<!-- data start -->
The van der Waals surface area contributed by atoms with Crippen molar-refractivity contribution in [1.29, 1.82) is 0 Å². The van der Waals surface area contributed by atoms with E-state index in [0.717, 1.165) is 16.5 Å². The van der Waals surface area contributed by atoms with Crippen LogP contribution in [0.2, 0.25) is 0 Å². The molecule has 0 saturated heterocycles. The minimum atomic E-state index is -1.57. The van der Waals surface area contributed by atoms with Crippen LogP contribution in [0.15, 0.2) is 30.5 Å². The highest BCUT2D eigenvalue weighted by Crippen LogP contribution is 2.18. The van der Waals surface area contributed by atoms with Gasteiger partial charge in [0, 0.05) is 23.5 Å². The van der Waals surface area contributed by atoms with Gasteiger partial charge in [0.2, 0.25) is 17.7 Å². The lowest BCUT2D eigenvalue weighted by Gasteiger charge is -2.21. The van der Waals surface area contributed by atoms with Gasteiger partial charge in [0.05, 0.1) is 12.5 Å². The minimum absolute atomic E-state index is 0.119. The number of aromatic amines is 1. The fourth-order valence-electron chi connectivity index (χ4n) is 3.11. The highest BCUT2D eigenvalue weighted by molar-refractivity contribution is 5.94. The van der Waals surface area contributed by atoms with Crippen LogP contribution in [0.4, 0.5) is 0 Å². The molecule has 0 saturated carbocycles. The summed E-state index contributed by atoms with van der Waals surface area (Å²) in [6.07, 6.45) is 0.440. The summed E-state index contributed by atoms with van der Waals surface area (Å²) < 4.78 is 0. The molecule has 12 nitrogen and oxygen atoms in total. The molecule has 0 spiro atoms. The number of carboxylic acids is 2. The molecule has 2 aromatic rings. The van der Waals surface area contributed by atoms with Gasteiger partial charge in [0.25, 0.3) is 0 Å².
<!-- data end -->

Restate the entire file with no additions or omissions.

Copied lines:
The van der Waals surface area contributed by atoms with Crippen molar-refractivity contribution in [1.29, 1.82) is 0 Å². The van der Waals surface area contributed by atoms with E-state index in [0.717, 1.165) is 16.5 Å². The van der Waals surface area contributed by atoms with Crippen LogP contribution in [0.2, 0.25) is 0 Å². The molecule has 0 saturated heterocycles. The minimum atomic E-state index is -1.57. The van der Waals surface area contributed by atoms with Crippen LogP contribution in [0.15, 0.2) is 30.5 Å². The highest BCUT2D eigenvalue weighted by Crippen LogP contribution is 2.18. The van der Waals surface area contributed by atoms with Gasteiger partial charge in [0, 0.05) is 23.5 Å². The van der Waals surface area contributed by atoms with Gasteiger partial charge in [0.2, 0.25) is 17.7 Å². The lowest BCUT2D eigenvalue weighted by Gasteiger charge is -2.21. The van der Waals surface area contributed by atoms with Gasteiger partial charge in [0.05, 0.1) is 12.5 Å². The minimum absolute atomic E-state index is 0.119. The number of aromatic amines is 1. The fourth-order valence-electron chi connectivity index (χ4n) is 3.11. The highest BCUT2D eigenvalue weighted by molar-refractivity contribution is 5.94. The van der Waals surface area contributed by atoms with Crippen LogP contribution in [0.4, 0.5) is 0 Å². The molecule has 0 saturated carbocycles. The summed E-state index contributed by atoms with van der Waals surface area (Å²) in [6.07, 6.45) is 0.440. The summed E-state index contributed by atoms with van der Waals surface area (Å²) < 4.78 is 0. The molecule has 12 nitrogen and oxygen atoms in total. The molecule has 0 spiro atoms. The number of carboxylic acids is 2. The molecule has 2 aromatic rings. The van der Waals surface area contributed by atoms with Gasteiger partial charge in [0.25, 0.3) is 0 Å².